BROWNSVILLE — Thousands of people across the country participated in the “It’s about time march” to show their support of the soon to be voted on Marijuana Opportunity Reinvestment and Expungement Act (MORE), which would decriminalize marijuana.
A woman organizing a local march explains what impact MORE could have on the Rio Grande Valley community.
“It’s recreational, medicinal, disabled veterans, patients who don’t have access to the Texas Compassionate Use Program and just regular people that just want to get high,” Brandy Martinez, cannabis legalization activist said.
Among the things the MORE Act would do is do away with the records for individuals with low-level cannabis convictions.
While it would also allow for recreational use, Martinez supports MORE because of what it could do for her community.
“Recreational for me is not important,” Martinez said. “I just want to decriminalize cannabis so people here in the RGV who don’t have a way to get a job or receive an income because of this cannabis-related discrimination that’s going on. We just got to end that racial injustice.”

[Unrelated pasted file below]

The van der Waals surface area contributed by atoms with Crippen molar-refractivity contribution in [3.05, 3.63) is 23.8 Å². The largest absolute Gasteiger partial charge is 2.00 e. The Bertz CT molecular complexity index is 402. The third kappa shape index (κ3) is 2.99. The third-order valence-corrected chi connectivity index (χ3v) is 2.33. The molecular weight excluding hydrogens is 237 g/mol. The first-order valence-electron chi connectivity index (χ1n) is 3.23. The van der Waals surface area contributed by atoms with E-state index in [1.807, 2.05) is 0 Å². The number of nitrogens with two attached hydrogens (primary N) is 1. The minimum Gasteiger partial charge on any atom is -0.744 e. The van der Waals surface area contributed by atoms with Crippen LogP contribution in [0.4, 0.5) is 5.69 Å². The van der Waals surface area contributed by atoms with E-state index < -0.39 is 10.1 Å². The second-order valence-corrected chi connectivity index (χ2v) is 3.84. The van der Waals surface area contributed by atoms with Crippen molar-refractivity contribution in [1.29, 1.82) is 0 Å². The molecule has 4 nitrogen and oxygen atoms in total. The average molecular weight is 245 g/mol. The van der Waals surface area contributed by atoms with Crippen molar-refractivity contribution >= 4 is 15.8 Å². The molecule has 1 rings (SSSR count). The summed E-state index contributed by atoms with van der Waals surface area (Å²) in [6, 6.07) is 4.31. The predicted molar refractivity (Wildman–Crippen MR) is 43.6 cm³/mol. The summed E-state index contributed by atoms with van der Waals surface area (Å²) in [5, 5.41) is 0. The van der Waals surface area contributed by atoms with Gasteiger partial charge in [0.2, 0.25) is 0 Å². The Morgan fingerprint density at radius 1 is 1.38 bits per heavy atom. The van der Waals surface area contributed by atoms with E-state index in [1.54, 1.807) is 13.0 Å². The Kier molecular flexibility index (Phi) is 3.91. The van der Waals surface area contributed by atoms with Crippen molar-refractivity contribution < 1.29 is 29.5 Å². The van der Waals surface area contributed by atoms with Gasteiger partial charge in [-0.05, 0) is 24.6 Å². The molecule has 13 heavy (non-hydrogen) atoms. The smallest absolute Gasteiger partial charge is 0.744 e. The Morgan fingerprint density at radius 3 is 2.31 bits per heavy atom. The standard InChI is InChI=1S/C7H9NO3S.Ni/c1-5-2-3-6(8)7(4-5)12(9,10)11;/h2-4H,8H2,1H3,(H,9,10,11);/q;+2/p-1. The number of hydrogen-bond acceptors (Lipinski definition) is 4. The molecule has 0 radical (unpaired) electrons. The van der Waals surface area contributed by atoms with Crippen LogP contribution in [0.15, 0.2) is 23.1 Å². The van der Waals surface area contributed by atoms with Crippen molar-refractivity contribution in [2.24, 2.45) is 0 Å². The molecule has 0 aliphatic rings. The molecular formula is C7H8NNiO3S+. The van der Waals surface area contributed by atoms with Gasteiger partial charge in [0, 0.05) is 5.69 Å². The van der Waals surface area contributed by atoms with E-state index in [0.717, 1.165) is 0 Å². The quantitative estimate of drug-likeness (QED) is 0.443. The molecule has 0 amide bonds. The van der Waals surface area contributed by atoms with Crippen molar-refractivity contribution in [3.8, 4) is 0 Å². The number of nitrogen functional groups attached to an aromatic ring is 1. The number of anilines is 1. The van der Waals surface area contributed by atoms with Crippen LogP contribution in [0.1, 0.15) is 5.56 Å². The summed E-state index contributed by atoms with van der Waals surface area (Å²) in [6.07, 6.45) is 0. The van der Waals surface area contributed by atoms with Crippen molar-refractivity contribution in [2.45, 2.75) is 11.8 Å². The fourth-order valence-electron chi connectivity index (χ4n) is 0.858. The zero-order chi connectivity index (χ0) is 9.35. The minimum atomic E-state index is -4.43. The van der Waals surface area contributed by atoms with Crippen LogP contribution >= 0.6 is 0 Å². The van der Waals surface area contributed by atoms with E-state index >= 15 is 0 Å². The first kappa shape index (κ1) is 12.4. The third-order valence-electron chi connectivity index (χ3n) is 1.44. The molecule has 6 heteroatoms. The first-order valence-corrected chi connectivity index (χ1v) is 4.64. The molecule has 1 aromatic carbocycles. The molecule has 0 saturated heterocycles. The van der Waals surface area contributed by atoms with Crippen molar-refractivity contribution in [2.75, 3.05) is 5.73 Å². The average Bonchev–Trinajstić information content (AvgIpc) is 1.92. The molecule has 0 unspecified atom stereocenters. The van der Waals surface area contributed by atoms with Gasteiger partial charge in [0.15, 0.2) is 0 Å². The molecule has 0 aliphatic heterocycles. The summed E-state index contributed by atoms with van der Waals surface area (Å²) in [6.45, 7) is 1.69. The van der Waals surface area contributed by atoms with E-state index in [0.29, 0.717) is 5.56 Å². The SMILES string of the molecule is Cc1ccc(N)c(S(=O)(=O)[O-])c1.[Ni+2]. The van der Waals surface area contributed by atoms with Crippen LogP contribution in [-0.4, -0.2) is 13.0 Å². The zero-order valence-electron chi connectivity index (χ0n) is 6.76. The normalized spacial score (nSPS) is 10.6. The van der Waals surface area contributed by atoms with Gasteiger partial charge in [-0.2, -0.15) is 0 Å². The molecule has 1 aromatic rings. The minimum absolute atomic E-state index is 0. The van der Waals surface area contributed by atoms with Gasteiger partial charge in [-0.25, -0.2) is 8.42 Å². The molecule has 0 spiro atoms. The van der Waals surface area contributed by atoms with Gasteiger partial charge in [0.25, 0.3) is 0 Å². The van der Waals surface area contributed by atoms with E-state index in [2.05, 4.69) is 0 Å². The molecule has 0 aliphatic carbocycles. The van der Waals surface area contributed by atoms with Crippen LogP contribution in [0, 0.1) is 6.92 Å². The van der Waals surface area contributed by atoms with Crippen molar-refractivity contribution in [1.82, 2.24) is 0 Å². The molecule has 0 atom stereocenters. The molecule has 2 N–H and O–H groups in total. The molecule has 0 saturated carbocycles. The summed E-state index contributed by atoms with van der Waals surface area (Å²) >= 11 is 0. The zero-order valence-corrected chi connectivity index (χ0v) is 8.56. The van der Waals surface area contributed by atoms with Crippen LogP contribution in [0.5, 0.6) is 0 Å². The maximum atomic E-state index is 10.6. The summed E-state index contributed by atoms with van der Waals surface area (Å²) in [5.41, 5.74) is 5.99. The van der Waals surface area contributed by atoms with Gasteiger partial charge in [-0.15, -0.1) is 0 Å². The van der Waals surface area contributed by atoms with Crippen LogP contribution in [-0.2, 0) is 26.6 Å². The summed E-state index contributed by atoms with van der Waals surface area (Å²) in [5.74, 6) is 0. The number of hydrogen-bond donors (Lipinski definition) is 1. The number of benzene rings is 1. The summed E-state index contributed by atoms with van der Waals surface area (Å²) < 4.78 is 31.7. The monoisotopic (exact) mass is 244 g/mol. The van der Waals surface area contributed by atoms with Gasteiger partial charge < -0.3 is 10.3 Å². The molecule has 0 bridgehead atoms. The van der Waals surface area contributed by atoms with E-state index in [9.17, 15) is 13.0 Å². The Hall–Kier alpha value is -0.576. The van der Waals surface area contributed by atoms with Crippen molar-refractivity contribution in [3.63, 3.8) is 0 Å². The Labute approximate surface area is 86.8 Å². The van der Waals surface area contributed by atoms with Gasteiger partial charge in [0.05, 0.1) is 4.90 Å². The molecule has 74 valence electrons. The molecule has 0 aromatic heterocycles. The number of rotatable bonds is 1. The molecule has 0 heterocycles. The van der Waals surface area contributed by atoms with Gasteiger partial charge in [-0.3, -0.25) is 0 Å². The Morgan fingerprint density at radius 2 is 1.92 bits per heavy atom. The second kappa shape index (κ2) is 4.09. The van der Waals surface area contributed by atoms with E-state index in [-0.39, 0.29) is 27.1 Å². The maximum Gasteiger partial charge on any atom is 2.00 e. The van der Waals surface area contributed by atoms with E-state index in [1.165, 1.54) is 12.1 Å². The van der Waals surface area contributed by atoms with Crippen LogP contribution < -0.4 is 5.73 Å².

Additionally, a five percent federal tax would be placed on cannabis products to fund the criminal record expungement efforts and community reinvestment programs.
The owners of Brownsville’s Oasis CBD shop said they are for the act and would be willing to start selling cannabis products.
“In case that it comes out legally and we can offer that if it’s going to help the people, it’s going to help Brownsville we will do it,” Rohanda Hernandez said. “We’re here to help. We’re here to be a blessing to others.”
Hernandez opened the shop because CBD worked for her to improve her health. Though she is unfamiliar with what the advantages are in consuming higher amounts of THC, she looks forward to learning more.
“Knowing more about that specific chemical and see all the effects, not only getting high, that’s the one that we know,” Hernandez said. “But knowing more about it would be a huge benefit.”
While the act is likely to pass in the House, the Senate will not get to vote until the next legislative session. With the current Republican-majority, it could prove more difficult.
Opponents of the bill, including Senate majority leader Mitch McConnell cite the concern of cannabis being a gateway drug.